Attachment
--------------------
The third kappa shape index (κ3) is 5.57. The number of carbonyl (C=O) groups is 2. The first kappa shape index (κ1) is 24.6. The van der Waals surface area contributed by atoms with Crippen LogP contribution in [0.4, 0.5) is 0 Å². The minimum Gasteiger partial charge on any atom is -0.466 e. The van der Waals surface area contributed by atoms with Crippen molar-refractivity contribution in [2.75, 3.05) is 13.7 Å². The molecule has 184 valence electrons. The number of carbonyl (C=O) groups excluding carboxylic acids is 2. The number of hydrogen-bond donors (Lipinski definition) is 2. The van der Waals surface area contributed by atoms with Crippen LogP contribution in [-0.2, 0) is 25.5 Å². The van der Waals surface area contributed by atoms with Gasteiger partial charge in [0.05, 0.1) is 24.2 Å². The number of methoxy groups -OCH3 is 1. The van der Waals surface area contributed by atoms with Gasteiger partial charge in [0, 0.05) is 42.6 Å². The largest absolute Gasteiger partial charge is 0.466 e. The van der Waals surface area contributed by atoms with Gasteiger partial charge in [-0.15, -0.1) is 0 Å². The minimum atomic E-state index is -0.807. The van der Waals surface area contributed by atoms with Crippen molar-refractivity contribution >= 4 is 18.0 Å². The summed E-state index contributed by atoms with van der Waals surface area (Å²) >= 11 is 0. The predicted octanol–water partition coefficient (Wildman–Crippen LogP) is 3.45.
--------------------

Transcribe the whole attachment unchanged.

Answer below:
The third kappa shape index (κ3) is 5.57. The number of carbonyl (C=O) groups is 2. The first kappa shape index (κ1) is 24.6. The van der Waals surface area contributed by atoms with Crippen LogP contribution in [0.4, 0.5) is 0 Å². The minimum Gasteiger partial charge on any atom is -0.466 e. The van der Waals surface area contributed by atoms with Crippen molar-refractivity contribution in [2.75, 3.05) is 13.7 Å². The molecule has 184 valence electrons. The number of carbonyl (C=O) groups excluding carboxylic acids is 2. The number of hydrogen-bond donors (Lipinski definition) is 2. The van der Waals surface area contributed by atoms with Crippen LogP contribution in [-0.2, 0) is 25.5 Å². The van der Waals surface area contributed by atoms with Gasteiger partial charge in [0.05, 0.1) is 24.2 Å². The number of methoxy groups -OCH3 is 1. The van der Waals surface area contributed by atoms with Gasteiger partial charge in [0, 0.05) is 42.6 Å². The largest absolute Gasteiger partial charge is 0.466 e. The van der Waals surface area contributed by atoms with Gasteiger partial charge in [-0.15, -0.1) is 0 Å². The minimum atomic E-state index is -0.807. The van der Waals surface area contributed by atoms with Crippen molar-refractivity contribution >= 4 is 18.0 Å². The summed E-state index contributed by atoms with van der Waals surface area (Å²) >= 11 is 0. The predicted octanol–water partition coefficient (Wildman–Crippen LogP) is 3.45.